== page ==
Taiwan's Public Health Miracle
From Infested Island to Health Heavyweight
Once seen as a disease-ridden tropical island, Taiwan won international kudos for eradicating malaria and other parasitic infections. And its national health insurance system has ushered in a new age of "fair, universal" public health.
From Infested Island to Health HeavyweightBy Ming-Ling Hsieh
From CommonWealth Magazine (vol. 427 )
This year the H1N1 "swine flu" virus appears to be sweeping across the globe.
In the third week of July, Taiwan recorded more than 1,000 cases of H1N1 in the span of a week, and the first local case with serious complications: a 34-year-old man suffering from multiple major organ deterioration who remains to date in intensive care.
Immunization authorities sprang into action, and Dr. Allen Lien, an epidemiologist with the Department of Health's Center for Disease Control, began tracking the source of the outbreak, poring over airline passenger manifests and manning the frontline of viral control by helping out on the newly established 1922 flu prevention hotline. Every day he reports for a shift at the Central Epidemic Control and Information Center.
During 32 months of service in the small town of Koudougou in the impoverished West African nation of Burkina Faso, Lien provided medical services to the needy, drilled freshwater wells, and helped establish an orphanage.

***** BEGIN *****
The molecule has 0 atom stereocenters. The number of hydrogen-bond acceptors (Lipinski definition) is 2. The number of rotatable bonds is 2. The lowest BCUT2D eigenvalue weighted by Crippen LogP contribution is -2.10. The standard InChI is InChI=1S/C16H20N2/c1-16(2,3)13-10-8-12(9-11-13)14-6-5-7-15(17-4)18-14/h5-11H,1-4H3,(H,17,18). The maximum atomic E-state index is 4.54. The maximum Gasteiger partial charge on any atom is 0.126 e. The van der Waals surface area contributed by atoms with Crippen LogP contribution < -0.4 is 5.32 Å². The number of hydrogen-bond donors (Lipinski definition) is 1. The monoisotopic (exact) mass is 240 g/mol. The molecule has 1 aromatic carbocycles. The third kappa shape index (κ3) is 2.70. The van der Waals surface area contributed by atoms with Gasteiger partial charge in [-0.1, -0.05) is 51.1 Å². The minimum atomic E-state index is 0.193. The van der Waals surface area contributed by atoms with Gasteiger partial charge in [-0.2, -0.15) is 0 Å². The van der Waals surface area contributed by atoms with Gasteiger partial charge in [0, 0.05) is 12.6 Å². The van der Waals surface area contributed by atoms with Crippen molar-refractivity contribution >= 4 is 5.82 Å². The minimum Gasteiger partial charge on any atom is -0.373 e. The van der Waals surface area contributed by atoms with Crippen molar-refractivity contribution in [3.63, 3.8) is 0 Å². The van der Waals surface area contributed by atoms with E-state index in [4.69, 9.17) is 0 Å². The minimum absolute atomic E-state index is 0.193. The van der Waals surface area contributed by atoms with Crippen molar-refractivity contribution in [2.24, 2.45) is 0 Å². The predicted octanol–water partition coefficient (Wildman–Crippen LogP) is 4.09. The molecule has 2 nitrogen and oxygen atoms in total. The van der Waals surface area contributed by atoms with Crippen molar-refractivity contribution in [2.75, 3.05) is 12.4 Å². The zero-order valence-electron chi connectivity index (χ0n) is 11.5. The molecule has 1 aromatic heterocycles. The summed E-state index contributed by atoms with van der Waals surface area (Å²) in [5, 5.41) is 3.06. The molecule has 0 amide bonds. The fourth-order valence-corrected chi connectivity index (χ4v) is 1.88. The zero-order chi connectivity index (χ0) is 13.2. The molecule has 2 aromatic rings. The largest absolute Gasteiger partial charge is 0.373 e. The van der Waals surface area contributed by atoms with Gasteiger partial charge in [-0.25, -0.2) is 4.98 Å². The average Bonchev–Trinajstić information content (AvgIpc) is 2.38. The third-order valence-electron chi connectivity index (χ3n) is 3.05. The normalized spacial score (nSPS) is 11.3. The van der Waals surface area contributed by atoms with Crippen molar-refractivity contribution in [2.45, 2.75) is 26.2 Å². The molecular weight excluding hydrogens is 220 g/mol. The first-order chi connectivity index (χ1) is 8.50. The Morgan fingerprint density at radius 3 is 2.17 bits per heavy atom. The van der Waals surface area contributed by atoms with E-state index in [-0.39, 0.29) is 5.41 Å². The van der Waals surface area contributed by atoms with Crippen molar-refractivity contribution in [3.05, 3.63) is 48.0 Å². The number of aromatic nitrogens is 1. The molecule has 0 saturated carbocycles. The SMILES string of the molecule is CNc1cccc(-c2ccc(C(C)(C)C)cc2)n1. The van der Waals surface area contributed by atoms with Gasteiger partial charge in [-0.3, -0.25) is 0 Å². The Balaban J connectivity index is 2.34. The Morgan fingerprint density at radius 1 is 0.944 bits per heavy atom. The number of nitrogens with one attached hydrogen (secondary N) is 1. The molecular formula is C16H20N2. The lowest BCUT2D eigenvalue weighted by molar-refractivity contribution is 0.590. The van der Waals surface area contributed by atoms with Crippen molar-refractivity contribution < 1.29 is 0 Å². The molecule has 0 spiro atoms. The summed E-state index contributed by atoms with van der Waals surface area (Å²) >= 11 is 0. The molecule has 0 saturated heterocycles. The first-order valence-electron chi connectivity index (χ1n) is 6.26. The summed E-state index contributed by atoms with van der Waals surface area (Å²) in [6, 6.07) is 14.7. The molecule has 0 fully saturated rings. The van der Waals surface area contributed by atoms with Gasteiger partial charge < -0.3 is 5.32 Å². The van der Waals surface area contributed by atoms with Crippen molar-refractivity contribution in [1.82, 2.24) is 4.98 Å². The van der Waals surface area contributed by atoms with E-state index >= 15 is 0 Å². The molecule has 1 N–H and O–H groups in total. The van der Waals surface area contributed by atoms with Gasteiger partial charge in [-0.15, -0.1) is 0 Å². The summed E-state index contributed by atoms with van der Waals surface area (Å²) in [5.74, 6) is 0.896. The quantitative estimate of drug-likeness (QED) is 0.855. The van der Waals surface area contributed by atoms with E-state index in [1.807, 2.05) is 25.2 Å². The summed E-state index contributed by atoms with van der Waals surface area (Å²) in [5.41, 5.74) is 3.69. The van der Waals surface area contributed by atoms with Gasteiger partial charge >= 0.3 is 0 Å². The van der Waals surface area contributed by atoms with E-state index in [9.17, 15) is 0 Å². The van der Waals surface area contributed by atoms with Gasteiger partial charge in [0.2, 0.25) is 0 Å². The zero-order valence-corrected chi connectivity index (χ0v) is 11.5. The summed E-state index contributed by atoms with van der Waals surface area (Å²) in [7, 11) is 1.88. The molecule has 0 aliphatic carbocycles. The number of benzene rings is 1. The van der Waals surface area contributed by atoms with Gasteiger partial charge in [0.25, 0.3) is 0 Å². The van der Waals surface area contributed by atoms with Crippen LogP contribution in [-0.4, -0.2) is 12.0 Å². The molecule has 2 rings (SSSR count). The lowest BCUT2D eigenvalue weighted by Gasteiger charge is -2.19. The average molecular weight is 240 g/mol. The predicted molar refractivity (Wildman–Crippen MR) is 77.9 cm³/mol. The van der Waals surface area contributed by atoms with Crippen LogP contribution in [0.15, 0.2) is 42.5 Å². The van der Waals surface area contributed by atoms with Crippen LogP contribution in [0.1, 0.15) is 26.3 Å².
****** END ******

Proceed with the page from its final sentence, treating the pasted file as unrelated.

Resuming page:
Along the way he became more acutely aware that public health and the allocation of medical resources are critical to the well-being of a nation. Upon his return to Taiwan from Africa, Lien resigned his post with the Veteran's General Hospital system and gained certification as an epidemiologist with the Center for Disease Control, believing he could learn much more, do more to help achieve social justice, and assist even more patients in need.
The pursuit and attainment of fairness has been a hallmark of Taiwan's public health system for 60 years now.
"Taiwan is a capitalist nation with a socialist health care system," notes Academia Sinica research fellow C.J. Chen. "It seeks equitable prosperity and fairness. And it has always taken the path of health care for all the people, not just for the elite."
Taiwan's pursuit of "fairness" in its health care system has also been widely recognized internationally.
In a 2000 survey of health care demand and allocation of resources conducted by the British publication Economist Intelligence Unit, Taiwan's well-equipped and reasonably priced health care system ranked No. 2 among 27 countries – second only to Sweden.
Taiwan's pursuit of equitable health care treatment for all has its roots.
In an apartment off a quiet lane in Taipei's Datong District, Dr. J.C. Lien, also known as "Dr. Mosquito," opens a wooden case containing samples of more than 100 species of mosquitoes he has collected, all arranged into neat rows and clearly labeled by their scientific names.
In his youth, he was one of the frontline medical soldiers in Taiwan's war to eradicate malaria. Within 10 years, cases of local malaria infection dropped from a million or more islandwide to zero. In 1965, the World Health Organization awarded its first "certificate of malaria eradication" to Taiwan.